These methods are also referred to as array functions or just array functions. The methods are standardized by ECMAScript, which means they are supported by all modern browsers except Internet Explorer versions 8 and earlier. They can also be supported by other web standards like HTML5, although it depends on how you write your code.
Through learning array methods we create a strong base for our front-end development work. And it’s good to know what all these different methods do because we will be getting familiar with them all throughout our journey in learning Angular 2/4 development on front-end technologies as well! In case you missed my previous post where I went over array manipulation check that out HERE! With that said, let’s jump into some more array fun!! ❤.append(): The .append() method adds an element or elements to an array after any existing elements and returns a reference to the modified array. Example:
[John, Mike, Sara] .append(Jane); //Outputs [John, Mike, Sara, Jane]
Now just one thing before you go ahead and start using append —make sure there are no duplicates in your current list. If there are duplicate values then they won’t get added until they’re sorted by their indices, which can also cause an error if they aren’t properly sorted then they get added into your final output! This isn’t a huge deal but it’s something to keep in mind when working with arrays on front-end development!
__.filter() : The .filter() method creates a new array with all elements that pass test implemented by the provided function, reusing existing filter rules for matching elements. Example: [1, 2, 3] .filter(x => x > 1) //Outputs [2, 3] You might have noticed that I used => instead of = earlier here; it’s because I’m showing how it would be written without destructuring assignment, as per my previous post HERE ! It works either way though so you could use whatever syntax seems easier for you to understand!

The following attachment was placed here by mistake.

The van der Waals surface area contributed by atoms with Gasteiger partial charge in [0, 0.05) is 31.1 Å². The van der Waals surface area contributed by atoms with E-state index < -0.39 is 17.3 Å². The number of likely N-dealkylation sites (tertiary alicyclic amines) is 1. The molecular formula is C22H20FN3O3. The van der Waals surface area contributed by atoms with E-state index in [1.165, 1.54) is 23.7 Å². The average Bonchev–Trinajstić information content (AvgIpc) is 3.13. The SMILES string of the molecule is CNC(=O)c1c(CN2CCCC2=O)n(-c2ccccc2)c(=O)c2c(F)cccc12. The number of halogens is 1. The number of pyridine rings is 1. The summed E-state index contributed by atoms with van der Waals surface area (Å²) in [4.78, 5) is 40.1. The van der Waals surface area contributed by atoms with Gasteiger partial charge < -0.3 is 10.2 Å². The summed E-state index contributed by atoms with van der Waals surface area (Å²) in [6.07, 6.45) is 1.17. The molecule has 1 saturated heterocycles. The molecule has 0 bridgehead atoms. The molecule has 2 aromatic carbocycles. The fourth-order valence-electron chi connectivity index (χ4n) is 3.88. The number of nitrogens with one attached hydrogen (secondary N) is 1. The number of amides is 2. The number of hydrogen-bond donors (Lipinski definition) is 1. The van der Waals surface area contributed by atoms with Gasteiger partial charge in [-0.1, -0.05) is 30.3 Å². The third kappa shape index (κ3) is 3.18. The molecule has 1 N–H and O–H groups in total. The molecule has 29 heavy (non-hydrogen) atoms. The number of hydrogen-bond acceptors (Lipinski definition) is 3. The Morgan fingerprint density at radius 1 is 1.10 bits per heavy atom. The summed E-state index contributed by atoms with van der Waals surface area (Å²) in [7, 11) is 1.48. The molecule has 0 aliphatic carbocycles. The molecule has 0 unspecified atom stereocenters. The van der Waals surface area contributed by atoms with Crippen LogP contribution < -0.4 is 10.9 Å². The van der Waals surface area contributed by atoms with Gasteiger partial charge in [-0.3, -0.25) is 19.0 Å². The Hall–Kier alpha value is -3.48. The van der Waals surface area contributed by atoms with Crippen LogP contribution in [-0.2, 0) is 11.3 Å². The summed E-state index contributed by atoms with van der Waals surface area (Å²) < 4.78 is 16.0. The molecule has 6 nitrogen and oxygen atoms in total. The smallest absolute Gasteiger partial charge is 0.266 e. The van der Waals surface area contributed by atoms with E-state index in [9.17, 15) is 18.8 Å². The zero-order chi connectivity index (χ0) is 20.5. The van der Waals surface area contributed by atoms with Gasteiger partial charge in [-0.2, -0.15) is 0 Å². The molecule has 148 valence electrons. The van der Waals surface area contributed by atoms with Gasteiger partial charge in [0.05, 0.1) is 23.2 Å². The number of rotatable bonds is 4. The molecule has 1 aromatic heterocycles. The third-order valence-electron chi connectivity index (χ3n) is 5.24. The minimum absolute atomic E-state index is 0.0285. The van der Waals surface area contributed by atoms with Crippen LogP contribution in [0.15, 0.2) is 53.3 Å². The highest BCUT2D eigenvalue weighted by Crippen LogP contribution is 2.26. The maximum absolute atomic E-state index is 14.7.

Before diving into an array method, first, let’s define what we mean by an array method. An array method is a generic function that accepts an array as its input and returns another array. The output of one array method can be used as input to other methods or functions.
But you can also apply array methods to actual arrays. In most cases, it doesn’t matter whether or not you call them on wrappers or actual data types. Call them however feels most comfortable. What does matter is that whenever you pass an array as input to a method, whatever it returns will always be an array too! That means that regardless of whether we’re dealing with data types such as strings, objects, functions, etc…we can keep writing our code without ever having to cast anything between different data types! Well-defined conventions emerge naturally when working in a language where concepts aren’t tied to implementation details such as data type wrappers.
Plus, functions don’t evaluate their expressions until they’re executed (see hoisting), so when we create functions inside loops, it executes them multiple times but only gives them values from different iterations once (anonymous functions created outside loops always execute only once per iteration). Bypassing these new values into our inner functions every iteration, instead of just once at a certain index like other methods do, forEach() also allows us to modify any part of our arrays by returning those modified values into them. That means whatever tasks these inner functions perform can affect all of their items instead of just their indexes.
In math terms, reduce would take 4 + 5 = ? and return 9. This can be done by adding two numbers together (the addition operator (+)) or multiplying numbers together (the multiplication operator (*)). sort(): Returns a sorted version of an array. You might use sort to alphabetize or otherwise reorder items in your application’s menu system, for instance. unshift() / shift():
The unshift method appends one or more elements to an array; it behaves identically to push(), except it does not alter its argument. The shift method removes and returns the first element from an array, shortening it by 1. Note that arguments cannot be empty when either unshift ()or shift ()is called.. pop() / splice(): Both pop() and splice() remove an element from an array. Unlike shift(), both also let you specify where to delete the item being removed—meaning a different item is removed from each position within arguments . Try using these three pop examples: once (), last (), and random ().